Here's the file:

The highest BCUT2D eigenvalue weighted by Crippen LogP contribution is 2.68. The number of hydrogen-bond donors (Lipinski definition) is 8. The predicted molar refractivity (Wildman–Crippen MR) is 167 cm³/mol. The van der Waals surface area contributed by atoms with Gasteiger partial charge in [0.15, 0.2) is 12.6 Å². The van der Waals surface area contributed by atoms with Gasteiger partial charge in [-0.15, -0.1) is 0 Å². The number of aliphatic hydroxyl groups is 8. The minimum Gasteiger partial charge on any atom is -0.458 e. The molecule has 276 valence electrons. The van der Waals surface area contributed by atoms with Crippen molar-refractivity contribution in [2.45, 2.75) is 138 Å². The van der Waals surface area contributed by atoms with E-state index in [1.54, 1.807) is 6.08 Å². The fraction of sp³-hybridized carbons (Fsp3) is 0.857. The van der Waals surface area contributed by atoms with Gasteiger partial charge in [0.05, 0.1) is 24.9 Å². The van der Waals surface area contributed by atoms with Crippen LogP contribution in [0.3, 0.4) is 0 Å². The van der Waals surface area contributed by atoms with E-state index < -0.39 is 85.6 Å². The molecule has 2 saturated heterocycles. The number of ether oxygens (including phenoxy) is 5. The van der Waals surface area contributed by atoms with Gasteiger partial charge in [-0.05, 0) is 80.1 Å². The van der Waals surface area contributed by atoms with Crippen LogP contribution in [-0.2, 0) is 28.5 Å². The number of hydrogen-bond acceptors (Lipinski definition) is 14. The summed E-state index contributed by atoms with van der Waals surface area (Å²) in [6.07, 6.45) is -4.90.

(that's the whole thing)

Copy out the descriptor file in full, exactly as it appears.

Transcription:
The highest BCUT2D eigenvalue weighted by Crippen LogP contribution is 2.68. The number of hydrogen-bond donors (Lipinski definition) is 8. The predicted molar refractivity (Wildman–Crippen MR) is 167 cm³/mol. The van der Waals surface area contributed by atoms with Gasteiger partial charge in [0.15, 0.2) is 12.6 Å². The van der Waals surface area contributed by atoms with Gasteiger partial charge in [-0.15, -0.1) is 0 Å². The number of aliphatic hydroxyl groups is 8. The minimum Gasteiger partial charge on any atom is -0.458 e. The molecule has 276 valence electrons. The van der Waals surface area contributed by atoms with Crippen molar-refractivity contribution in [2.45, 2.75) is 138 Å². The van der Waals surface area contributed by atoms with E-state index in [1.54, 1.807) is 6.08 Å². The fraction of sp³-hybridized carbons (Fsp3) is 0.857. The van der Waals surface area contributed by atoms with Gasteiger partial charge in [0.05, 0.1) is 24.9 Å². The van der Waals surface area contributed by atoms with Crippen LogP contribution in [0.3, 0.4) is 0 Å². The van der Waals surface area contributed by atoms with E-state index < -0.39 is 85.6 Å². The molecule has 2 saturated heterocycles. The number of ether oxygens (including phenoxy) is 5. The van der Waals surface area contributed by atoms with Gasteiger partial charge in [-0.05, 0) is 80.1 Å². The van der Waals surface area contributed by atoms with Crippen LogP contribution in [-0.2, 0) is 28.5 Å². The number of hydrogen-bond acceptors (Lipinski definition) is 14. The summed E-state index contributed by atoms with van der Waals surface area (Å²) in [6.07, 6.45) is -4.90.